Death Online in Contemporary Russia : Memory, Forgetting 
and the Connective Presence of Mourning on the Internet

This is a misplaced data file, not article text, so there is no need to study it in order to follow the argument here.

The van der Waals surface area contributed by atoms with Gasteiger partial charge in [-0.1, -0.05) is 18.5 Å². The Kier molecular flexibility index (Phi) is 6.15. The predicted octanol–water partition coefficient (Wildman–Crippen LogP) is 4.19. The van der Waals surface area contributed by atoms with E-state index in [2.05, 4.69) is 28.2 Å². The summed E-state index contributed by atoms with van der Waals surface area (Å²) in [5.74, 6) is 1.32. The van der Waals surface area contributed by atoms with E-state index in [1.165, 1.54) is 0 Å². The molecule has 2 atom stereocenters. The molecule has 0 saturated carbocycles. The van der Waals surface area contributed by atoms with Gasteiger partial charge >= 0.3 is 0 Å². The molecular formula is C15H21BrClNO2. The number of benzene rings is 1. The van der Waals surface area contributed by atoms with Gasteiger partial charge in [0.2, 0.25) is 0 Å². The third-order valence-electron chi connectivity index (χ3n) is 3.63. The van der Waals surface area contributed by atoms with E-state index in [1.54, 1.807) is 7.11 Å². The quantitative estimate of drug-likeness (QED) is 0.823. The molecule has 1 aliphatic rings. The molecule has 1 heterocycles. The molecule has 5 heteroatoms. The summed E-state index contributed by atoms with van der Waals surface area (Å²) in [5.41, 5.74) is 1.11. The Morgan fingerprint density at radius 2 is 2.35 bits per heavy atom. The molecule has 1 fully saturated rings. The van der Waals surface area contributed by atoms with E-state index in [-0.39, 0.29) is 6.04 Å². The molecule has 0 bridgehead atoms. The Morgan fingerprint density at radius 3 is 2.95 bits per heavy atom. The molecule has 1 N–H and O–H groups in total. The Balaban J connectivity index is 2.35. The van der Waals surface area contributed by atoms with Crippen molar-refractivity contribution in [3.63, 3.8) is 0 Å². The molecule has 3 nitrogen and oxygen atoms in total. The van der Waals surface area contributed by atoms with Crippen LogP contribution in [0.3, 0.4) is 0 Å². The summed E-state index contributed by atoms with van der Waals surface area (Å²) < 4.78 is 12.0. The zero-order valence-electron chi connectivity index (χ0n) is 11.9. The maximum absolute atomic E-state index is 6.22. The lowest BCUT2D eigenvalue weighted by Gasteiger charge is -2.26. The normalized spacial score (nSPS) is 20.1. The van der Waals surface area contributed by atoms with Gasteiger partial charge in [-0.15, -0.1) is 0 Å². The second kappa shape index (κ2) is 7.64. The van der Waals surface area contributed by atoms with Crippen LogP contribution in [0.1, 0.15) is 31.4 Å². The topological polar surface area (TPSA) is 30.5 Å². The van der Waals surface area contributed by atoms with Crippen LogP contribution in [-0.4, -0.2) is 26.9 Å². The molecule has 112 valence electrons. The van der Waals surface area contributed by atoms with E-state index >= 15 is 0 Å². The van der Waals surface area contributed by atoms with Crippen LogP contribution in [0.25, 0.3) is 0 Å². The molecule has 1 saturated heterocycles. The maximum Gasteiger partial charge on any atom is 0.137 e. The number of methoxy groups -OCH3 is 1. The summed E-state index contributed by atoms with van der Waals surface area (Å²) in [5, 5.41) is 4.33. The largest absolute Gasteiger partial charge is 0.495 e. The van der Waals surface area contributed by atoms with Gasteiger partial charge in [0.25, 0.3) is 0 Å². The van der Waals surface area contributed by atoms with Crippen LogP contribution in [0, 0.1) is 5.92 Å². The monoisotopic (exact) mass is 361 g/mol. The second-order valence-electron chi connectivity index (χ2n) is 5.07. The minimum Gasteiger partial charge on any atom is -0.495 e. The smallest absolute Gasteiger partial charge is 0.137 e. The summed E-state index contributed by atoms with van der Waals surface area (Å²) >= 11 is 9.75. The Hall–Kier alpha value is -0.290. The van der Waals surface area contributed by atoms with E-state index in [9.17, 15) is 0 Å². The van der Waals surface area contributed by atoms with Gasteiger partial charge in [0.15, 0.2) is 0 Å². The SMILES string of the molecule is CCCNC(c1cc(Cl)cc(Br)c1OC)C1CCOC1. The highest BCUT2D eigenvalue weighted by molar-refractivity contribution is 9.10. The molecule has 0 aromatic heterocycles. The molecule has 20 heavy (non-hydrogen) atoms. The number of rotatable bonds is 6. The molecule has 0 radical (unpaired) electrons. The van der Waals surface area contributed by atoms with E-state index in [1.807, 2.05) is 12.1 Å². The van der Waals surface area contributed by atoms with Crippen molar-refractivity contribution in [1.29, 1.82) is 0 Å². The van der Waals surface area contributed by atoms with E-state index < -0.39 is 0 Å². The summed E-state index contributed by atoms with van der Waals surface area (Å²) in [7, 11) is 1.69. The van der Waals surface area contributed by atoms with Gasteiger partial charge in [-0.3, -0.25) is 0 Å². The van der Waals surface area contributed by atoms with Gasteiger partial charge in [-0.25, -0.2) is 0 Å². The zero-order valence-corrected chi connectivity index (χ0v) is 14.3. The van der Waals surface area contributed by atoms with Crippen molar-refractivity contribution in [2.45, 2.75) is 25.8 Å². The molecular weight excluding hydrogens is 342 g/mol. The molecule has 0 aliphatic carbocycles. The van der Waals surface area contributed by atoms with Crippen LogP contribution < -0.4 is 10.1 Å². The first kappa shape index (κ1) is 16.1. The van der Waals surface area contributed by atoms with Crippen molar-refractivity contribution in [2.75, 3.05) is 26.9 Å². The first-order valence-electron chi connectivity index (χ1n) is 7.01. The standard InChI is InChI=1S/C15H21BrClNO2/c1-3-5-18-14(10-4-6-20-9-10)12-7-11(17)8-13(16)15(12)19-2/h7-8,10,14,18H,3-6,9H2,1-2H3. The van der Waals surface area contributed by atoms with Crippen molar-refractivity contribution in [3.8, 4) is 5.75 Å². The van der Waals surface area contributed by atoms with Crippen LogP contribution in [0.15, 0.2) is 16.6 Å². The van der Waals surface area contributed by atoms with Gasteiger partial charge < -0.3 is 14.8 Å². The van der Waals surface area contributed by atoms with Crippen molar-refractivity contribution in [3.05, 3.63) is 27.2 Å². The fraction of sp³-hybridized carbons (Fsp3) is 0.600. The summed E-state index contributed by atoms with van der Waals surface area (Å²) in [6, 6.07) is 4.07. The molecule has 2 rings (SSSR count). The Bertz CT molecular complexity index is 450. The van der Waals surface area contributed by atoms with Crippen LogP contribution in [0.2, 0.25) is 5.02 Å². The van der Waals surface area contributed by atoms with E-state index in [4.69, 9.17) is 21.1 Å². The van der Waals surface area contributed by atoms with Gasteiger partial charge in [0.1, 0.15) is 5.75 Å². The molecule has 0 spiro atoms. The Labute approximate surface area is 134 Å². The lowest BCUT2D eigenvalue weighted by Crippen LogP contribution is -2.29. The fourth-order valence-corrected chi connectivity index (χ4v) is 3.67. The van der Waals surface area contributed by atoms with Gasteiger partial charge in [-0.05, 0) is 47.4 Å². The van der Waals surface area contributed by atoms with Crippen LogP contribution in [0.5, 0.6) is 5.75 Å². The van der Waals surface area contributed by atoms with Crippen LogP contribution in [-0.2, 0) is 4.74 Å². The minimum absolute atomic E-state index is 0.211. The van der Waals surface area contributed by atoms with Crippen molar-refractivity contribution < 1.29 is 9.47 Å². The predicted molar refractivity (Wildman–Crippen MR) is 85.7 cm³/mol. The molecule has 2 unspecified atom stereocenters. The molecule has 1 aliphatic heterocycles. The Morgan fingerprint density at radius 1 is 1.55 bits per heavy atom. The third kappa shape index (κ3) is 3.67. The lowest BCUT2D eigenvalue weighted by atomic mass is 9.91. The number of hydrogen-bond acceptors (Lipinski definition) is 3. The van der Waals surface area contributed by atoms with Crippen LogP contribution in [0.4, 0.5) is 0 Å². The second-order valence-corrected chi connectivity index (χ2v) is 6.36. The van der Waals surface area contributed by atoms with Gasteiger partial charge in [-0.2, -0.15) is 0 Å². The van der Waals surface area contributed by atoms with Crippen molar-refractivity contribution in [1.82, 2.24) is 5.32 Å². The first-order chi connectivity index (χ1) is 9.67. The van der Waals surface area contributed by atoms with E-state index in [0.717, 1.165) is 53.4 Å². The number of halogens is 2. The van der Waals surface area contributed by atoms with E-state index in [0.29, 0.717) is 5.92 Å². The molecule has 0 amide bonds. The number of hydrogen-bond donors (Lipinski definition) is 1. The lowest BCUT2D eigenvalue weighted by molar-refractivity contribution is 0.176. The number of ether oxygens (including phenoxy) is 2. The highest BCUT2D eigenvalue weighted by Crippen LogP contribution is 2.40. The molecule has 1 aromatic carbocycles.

Abstract: This dissertation explores the ways in which online technologies transform communal commemoration and grief practices in the Russian-speaking world, and what the existential implications of these changes are for individuals and society. This aim is rooted in the theoretical framework of existential media studies complemented by digital memory studies and death online studies. Expanding upon the Heideggerian concept of presence, I develop the analytical concept of connective presence online. Emphasising that in Russia this terrain is best described in terms of political existence, I argue that connective presence modifies the ubiquitous politics of default amnesia in the nation.The communal aspects of memorialising the dead online are approached through analyses of three memorial websites, dedicated to different themes: the Soviet repressions, the Nord-Ost siege, and the contemporary social networking sites. The overarching methodological approach of virtual ethnography combines long-term observations with socio-historical and cultural contextualisations. The analytical part is a cultural analysis consisting of close readings of the websites’ materials, and a thematic analysis of the contents and practices. This dissertation demonstrates that online technologies enable communal commemoration, contributing to how bereaved seek, lose or achieve a sense of ‘existential security’. It highlights three overarching themes of connective presence online: between the living and the dead, between the mourners, and as motivation for action. The research finds that Russian political memory culture is potentially challenged by digitalisation through bringing back the virtue of remembering, by leading to the appearance of reconnected presence, and with its potential for resolving existential struggles of mourners. This study proposes that in the Russian-speaking world the post-scarcity digital memory culture is not necessarily a problem that needs to be solved through the right to be forgotten, but a source of mending the broken memory culture as the difficulties to forget in the digital environment can seriously alter the current political memory work. It suggests that connective presence could be interpreted as a version of Heidegger’s authentic Dasein for the digital age, as caring for each other in a mutual experience of shared vulnerability, and as a result aiming at resolving bigger politico-existential issues in the Russian Federation.